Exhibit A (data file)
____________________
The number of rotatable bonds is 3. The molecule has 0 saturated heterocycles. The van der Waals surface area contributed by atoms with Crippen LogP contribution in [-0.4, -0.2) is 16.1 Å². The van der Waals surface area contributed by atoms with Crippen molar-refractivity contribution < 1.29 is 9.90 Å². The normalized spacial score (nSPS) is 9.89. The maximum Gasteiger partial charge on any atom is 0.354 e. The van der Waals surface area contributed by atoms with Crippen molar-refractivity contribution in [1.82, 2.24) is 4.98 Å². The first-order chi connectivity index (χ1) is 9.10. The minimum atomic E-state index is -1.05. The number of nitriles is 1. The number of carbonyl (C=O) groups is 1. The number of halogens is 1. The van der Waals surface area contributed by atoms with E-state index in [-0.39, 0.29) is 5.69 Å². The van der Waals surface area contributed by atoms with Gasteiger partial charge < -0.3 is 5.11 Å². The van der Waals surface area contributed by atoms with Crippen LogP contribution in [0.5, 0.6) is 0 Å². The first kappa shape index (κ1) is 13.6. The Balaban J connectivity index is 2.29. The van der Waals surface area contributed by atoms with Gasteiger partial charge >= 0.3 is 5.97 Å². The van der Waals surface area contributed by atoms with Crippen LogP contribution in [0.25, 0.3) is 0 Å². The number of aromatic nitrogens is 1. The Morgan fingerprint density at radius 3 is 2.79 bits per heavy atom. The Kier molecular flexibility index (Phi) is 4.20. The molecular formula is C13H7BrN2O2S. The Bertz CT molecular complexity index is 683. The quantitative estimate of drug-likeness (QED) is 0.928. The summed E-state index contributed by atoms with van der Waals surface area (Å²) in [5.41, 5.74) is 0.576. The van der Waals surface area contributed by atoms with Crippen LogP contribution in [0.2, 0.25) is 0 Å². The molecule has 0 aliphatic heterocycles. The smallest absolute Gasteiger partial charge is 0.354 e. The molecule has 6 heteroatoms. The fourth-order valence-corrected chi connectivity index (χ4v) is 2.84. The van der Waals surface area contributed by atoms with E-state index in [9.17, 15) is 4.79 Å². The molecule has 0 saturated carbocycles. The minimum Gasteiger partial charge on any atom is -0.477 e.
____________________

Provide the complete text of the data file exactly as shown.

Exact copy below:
The number of rotatable bonds is 3. The molecule has 0 saturated heterocycles. The van der Waals surface area contributed by atoms with Crippen LogP contribution in [-0.4, -0.2) is 16.1 Å². The van der Waals surface area contributed by atoms with Crippen molar-refractivity contribution < 1.29 is 9.90 Å². The normalized spacial score (nSPS) is 9.89. The maximum Gasteiger partial charge on any atom is 0.354 e. The van der Waals surface area contributed by atoms with Crippen molar-refractivity contribution in [1.82, 2.24) is 4.98 Å². The first-order chi connectivity index (χ1) is 9.10. The minimum atomic E-state index is -1.05. The number of nitriles is 1. The number of carbonyl (C=O) groups is 1. The number of halogens is 1. The van der Waals surface area contributed by atoms with E-state index in [-0.39, 0.29) is 5.69 Å². The van der Waals surface area contributed by atoms with Gasteiger partial charge < -0.3 is 5.11 Å². The van der Waals surface area contributed by atoms with Crippen LogP contribution in [0.5, 0.6) is 0 Å². The first kappa shape index (κ1) is 13.6. The Balaban J connectivity index is 2.29. The van der Waals surface area contributed by atoms with Gasteiger partial charge >= 0.3 is 5.97 Å². The van der Waals surface area contributed by atoms with Crippen LogP contribution in [0.25, 0.3) is 0 Å². The number of aromatic nitrogens is 1. The Morgan fingerprint density at radius 3 is 2.79 bits per heavy atom. The Kier molecular flexibility index (Phi) is 4.20. The molecular formula is C13H7BrN2O2S. The Bertz CT molecular complexity index is 683. The quantitative estimate of drug-likeness (QED) is 0.928. The summed E-state index contributed by atoms with van der Waals surface area (Å²) in [5.41, 5.74) is 0.576. The van der Waals surface area contributed by atoms with Crippen LogP contribution in [0.2, 0.25) is 0 Å². The molecule has 0 aliphatic heterocycles. The smallest absolute Gasteiger partial charge is 0.354 e. The molecule has 6 heteroatoms. The fourth-order valence-corrected chi connectivity index (χ4v) is 2.84. The van der Waals surface area contributed by atoms with E-state index in [9.17, 15) is 4.79 Å². The molecule has 0 saturated carbocycles. The minimum Gasteiger partial charge on any atom is -0.477 e.